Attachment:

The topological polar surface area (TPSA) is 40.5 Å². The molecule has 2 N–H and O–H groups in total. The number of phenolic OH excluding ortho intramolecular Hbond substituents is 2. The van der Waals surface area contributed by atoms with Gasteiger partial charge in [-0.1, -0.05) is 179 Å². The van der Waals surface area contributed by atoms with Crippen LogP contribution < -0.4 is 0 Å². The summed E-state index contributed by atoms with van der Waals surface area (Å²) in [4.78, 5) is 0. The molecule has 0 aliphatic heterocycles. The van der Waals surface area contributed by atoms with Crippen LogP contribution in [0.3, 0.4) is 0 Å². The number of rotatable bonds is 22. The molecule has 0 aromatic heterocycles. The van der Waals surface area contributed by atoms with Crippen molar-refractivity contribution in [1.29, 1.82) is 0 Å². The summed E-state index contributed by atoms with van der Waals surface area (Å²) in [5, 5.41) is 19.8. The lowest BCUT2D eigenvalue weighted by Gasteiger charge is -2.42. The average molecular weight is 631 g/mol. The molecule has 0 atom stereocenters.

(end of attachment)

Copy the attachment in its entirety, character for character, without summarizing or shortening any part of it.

The topological polar surface area (TPSA) is 40.5 Å². The molecule has 2 N–H and O–H groups in total. The number of phenolic OH excluding ortho intramolecular Hbond substituents is 2. The van der Waals surface area contributed by atoms with Gasteiger partial charge in [-0.1, -0.05) is 179 Å². The van der Waals surface area contributed by atoms with Crippen LogP contribution < -0.4 is 0 Å². The summed E-state index contributed by atoms with van der Waals surface area (Å²) in [4.78, 5) is 0. The molecule has 0 aliphatic heterocycles. The van der Waals surface area contributed by atoms with Crippen LogP contribution in [0.3, 0.4) is 0 Å². The number of rotatable bonds is 22. The molecule has 0 aromatic heterocycles. The van der Waals surface area contributed by atoms with Crippen molar-refractivity contribution in [1.29, 1.82) is 0 Å². The summed E-state index contributed by atoms with van der Waals surface area (Å²) in [5, 5.41) is 19.8. The lowest BCUT2D eigenvalue weighted by Gasteiger charge is -2.42. The average molecular weight is 631 g/mol. The molecule has 0 atom stereocenters.